Last month, Disney launched a brand new streaming service called “Star+” in Latin America, which is a standalone general entertainment and sports streaming service that is complementary but independent from the Disney+ service in this market.
The service is the exclusive streaming home for general entertainment TV series and movies from The Walt Disney Company’s content studios, including Disney Television Studios, FX, 20th Century Studios, 20th Television, Touchstone, and more. It also offers live sports from ESPN and exclusive original programming from the Star general entertainment brand, along with a collection of local originals.
Star+ was plagued with legal issues ahead of the launch, with Starz taking issue with the branding, which results in Disney having to pay Starz millions of dollars in a settlement. This legal dispute caused the launch to be delayed from June to August.
Earlier this year, Disney rebranded all of its Fox television channels to Star, including:
Star Premium Movies
Star Premium Series
Star Premium Action
Star Premium Comedy
Star Premium Fun
Star Premium Cinema
Star Premium Classics
Following the launch of Star+ in Latin America, Disney is bringing forward its plan of closing all of its traditional Star Premium linear television channels across the region on January 31st, 2022.
All of Star Premium’s content will then be moved to Star+.
This follows a similar approach Disney has been taking across the world, closing television channels across Europe, Asia and in the Pacific, as it moves its efforts to streaming, as closing the TV channels will reduce operating costs and hopefully, push more people to subscribe to their streaming platforms.
Only this past week, Disney’s CEO Bob Chapek spoke at the Goldman Sachs 30th Annual Communacopia Conference and shared some insights into the launch of Star+.
So with Star+, it was a very ambitious launch as we call Latin America. But keep in mind that for us, that’s 18 markets, that’s eight distribution agreements in seven different currencies across six different platforms. So that’s quite ambitious. And I’m very, very happy to say that we’ve really not had any technical issues despite the complexities of that launch.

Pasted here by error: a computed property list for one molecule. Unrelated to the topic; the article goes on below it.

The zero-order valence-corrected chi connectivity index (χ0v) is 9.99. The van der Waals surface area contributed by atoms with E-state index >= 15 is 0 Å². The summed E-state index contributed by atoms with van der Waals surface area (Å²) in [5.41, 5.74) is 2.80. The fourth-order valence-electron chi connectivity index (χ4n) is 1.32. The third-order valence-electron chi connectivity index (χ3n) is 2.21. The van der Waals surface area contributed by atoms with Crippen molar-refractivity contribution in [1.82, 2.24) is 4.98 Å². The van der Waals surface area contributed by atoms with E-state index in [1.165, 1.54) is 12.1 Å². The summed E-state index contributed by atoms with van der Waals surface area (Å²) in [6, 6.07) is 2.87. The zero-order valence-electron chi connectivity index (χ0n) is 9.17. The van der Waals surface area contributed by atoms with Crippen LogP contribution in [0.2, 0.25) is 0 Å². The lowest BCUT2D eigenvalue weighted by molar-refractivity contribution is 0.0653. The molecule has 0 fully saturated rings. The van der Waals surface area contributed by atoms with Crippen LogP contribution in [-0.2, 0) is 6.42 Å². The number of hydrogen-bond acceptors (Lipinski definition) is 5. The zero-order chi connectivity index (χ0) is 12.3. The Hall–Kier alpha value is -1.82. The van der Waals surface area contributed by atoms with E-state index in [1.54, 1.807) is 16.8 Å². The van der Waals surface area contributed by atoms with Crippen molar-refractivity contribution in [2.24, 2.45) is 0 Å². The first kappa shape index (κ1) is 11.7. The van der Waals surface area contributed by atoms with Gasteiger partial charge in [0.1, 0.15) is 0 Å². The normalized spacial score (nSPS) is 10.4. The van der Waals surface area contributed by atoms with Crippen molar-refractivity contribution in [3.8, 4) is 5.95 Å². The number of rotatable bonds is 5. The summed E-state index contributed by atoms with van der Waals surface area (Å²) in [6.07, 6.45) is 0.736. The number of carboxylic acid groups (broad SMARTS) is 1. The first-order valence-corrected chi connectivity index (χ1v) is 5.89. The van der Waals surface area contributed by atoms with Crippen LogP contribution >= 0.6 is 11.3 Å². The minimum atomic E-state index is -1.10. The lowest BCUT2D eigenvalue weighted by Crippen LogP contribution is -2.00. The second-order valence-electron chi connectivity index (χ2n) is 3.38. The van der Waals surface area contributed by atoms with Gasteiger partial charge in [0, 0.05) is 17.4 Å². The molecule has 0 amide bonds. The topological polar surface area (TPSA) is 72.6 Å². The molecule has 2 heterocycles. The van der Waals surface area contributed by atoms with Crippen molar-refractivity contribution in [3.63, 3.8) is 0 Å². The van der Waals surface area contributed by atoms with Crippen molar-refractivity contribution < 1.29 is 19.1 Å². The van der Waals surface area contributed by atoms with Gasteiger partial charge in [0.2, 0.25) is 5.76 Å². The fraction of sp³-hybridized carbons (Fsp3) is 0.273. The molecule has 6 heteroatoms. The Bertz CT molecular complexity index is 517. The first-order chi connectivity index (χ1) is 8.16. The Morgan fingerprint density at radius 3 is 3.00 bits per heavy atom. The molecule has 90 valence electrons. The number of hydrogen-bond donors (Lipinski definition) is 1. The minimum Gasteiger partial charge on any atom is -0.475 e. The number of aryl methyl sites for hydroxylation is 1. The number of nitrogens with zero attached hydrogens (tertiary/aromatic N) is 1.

I will tell you though that our experience inside Latin America with Star+ is almost identical to what we saw when we launched Disney+ just a few months ago. And what I mean by that is that you are somewhat dependent in Latin America on a lot of your partners in order to get your proposition out to the consumer. And we saw that that was a slower ramp up on Disney+ than we might have expected, but very quickly we caught up and then really hit an inflection point.
And I think we are seeing pretty much the same thing with Latin America with Star+ is that, it’s a little slow going in the beginning as we get our partners sort of mobilized and outreaching to their consumers. But at the same time, I think our trajectory is going to change very quickly just like it did with Disney+. So we are very encouraged by what we – the opportunity that we see within Latin America.
Disney is becoming more and more focused on its direct to consumer model, by moving away from traditional television channels. Ultimately making their streaming services much more valuable, it also follows a growing trend as consumers ditch live TV and shift to streaming platforms like Disney+ and Star+.
Ultimately, as consumer trends change, Disney is testing the waters internationally with its rollout of streaming services and what content is offered. However, there are some issues in Latin America, as internet access isn’t as good in some rural locations as it is across North America, Asia and Europe.
What do you think of Disney closing its television channels in Latin America?
Roger has been a Disney fan since he was a kid and this interest has grown over the years. He has visited Disney Parks around the globe and has a vast collection of Disney movies and collectibles. He is the owner of What's On Disney Plus & DisKingdom.